It’s hard to sum up all of the things that interest me: urban history, urban planning, public space, historic preservation, cultural landscapes… If pressed, I would say that I write about the visual practices of urban planners and the consequences of these practices for cities and the people who live in them. This seems to be an appropriately pithy elevator speech, but it leaves out so much… Perhaps, I should just summarize what has been published so far and let the work speak for itself:

“Kevin Lynch in Los Angeles: Reflections on Planning, Politics and Participation” with Tridib Banerjee (2019) Journal of the American Planning Association Vol. 84:3-4

A Cloud Burst Erupts: Visual Rhetoric and Los Angeles’ Grand Intervention” (2016) Journal of Urban Design, Vol. 21; 6

“Cultural Acropolis” (2015) Bunker Hill in the Rearview Mirror: The Rise, Fall and Rise Again of an Urban Neighborhood. Available at Amazon

“Picturing Planning: A World Worthy of a New Yorker Cover” (2015) Journal of Architectural and Planning Research Vol. 32: 3, 199-216

Beauty Controlled: The Persistence of City Beautiful Planning in Los Angeles” (2014) Journal of Planning History, 13(4), 296-321.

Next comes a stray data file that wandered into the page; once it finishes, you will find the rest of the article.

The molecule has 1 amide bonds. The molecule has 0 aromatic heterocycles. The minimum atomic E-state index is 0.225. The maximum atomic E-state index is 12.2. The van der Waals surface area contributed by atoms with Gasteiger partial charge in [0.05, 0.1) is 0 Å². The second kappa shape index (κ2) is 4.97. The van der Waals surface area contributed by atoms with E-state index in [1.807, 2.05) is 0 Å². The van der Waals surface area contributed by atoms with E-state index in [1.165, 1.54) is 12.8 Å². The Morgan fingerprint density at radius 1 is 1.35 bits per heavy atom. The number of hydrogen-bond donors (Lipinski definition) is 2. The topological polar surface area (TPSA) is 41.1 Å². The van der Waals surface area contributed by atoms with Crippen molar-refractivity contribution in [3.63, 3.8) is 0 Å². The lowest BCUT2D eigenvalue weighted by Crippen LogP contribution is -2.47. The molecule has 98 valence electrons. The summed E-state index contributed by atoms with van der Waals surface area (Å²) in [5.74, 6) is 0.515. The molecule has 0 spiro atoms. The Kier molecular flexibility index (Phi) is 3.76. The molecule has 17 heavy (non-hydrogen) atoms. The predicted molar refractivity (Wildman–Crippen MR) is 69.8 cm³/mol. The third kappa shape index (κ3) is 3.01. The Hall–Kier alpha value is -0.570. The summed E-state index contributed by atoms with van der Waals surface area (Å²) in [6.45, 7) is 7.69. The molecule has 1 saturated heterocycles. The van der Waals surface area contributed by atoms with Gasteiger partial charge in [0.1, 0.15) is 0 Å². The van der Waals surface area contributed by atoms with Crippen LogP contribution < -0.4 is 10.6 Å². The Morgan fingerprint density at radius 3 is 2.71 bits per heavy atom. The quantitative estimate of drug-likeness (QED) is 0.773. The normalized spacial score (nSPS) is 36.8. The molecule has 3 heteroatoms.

“Regulating Visual Blight”, “The City as Textbook”, “Tinker Toy Urbanism”, “The Politics Of Food And Culture”, “Planning A Great Civic Park” and “Finding Public Space on Private Beaches” (2012), Planning Los Angeles, David C. Sloane, Editor, APA Planners Press, Chicago. Available at Amazon.

Visualizing Cities, Past and Present” (2011) Journal of Planning History, 10: May, 164-170.

I am also finally getting back to work on my book about the Los Angeles Civic Center. As part of this project, I was honored to recently receive the John Nolen Research Award from Cornell University to check out the Gordon and Brysis Whitnall archive. I’m hoping to spend a couple of weeks in Ithaca next year, learning more about one of L.A.’s earliest planners and his thoughts on the heart of the city.